The decade has almost come to an end. And of course, you know what that means-lists, `best ofs’ and all kinds of general retrospective features and columns. Treble is no exception, hard at work on figuring out the best albums and singles of the past nine years. Yet, before we get into albums and singles, we’re taking a look at the best non-single tracks to emerge since the Y2K scare proved to be a non-event. Every week we’ll be highlighting a handful of our favorite tracks of the decade, so keep checking back to hear about what songs remained on repeat on our iPods, CD players, tape decks and turntables since Jan. 1, 2000.
The Walkmen “Wake Up”
from Everyone Who Pretended to Like Me Is Gone
The first track on The Walkmen’s debut EP, “Wake Up” served as one jaw-dropping introduction to the New York band. Having earned a tidy bit of hype from having three ex-members of Jonathan Fire*Eater, The Walkmen may not have emerged from nowhere, but their wintry, frosted, anachronistic garage rock sound certainly could have. Blending post-punk style guitars with a twinkly, old-timey sounding piano, “Wake Up” is one truly strange song, even now, seven years after the group first introduced it.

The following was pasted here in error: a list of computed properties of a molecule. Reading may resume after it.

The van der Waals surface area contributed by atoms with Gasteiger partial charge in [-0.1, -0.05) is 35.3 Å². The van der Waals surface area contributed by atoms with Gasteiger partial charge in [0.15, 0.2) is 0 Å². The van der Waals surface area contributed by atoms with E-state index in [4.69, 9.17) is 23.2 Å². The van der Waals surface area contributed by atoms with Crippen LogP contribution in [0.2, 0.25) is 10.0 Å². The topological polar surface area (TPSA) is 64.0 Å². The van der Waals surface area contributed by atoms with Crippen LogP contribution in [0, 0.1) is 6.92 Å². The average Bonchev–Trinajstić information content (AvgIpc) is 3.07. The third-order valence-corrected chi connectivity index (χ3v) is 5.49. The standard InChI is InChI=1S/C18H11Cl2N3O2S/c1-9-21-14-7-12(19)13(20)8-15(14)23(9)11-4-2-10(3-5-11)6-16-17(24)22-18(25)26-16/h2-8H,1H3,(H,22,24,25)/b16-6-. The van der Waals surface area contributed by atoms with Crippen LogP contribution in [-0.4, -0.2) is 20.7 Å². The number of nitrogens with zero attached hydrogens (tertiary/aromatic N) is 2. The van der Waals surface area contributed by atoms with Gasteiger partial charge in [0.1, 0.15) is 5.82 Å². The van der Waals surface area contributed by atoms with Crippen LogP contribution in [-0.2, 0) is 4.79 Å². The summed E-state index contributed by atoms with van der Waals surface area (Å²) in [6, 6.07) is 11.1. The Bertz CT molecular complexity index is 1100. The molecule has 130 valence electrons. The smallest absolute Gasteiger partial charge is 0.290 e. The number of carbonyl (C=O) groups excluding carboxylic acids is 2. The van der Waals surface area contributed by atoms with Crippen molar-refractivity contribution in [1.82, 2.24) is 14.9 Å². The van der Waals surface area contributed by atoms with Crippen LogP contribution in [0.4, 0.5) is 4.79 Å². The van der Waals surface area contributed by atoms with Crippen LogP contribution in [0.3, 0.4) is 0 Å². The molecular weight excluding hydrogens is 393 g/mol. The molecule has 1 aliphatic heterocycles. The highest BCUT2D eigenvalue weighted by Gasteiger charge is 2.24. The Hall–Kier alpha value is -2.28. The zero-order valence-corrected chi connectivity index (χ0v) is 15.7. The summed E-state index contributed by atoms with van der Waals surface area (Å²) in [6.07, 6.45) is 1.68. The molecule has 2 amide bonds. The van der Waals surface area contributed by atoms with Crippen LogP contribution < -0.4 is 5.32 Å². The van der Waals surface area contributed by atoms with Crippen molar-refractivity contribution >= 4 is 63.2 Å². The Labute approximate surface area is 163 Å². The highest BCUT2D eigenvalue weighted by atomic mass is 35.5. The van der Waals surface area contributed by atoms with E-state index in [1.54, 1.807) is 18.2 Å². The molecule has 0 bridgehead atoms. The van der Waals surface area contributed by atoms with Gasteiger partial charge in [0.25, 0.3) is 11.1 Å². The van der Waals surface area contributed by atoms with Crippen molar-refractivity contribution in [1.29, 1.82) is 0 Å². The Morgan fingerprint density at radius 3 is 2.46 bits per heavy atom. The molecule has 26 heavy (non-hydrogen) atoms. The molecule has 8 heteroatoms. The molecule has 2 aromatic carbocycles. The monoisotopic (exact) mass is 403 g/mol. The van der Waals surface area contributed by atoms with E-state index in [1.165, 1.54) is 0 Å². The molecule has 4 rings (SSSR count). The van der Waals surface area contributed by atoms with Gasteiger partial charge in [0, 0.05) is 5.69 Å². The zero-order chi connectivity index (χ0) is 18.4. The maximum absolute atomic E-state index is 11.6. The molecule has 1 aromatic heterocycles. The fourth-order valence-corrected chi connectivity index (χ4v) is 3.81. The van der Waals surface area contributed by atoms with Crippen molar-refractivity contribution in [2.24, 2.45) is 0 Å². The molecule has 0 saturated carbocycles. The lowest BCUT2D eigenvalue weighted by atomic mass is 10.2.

That strangeness is partly what makes “Wake Up” such a compelling track. While the elements may seem disparate, they come together as something harmonious and enchanting, but with a fierce kick that stuns on impact. Hamilton Leithauser describes a vague, dystopian scenario (“out of a station through my radio/ nothing’s on it/ like a joke that’s told without its final line/ where’s it going?“) over a choppy, abrasive guitar, only to drift into a dramatically restrained chorus. Leithauser gently croons “I’m trying…” just before the big climactic crash, and he belts out the titular wake up call. “Wake Up” is most captivating during its spare, metronomic piano breakdown, sounding eerie, gorgeous and catchy at the same time, laying a haunting bed for Leithauser’s cynicism in lines like “we’re choking to live.” The group’s icy garage rock began to thaw eventually, but they still sound strongest within arm’s reach of a blizzard. – Jeff Terich
Jeff Terich is the founder and editor of Treble. He's been writing about music for 20 years and has been published at American Songwriter, Bandcamp Daily, Reverb, Spin, Stereogum, uDiscoverMusic, VinylMePlease and some others that he's forgetting right now. He's still not tired of it.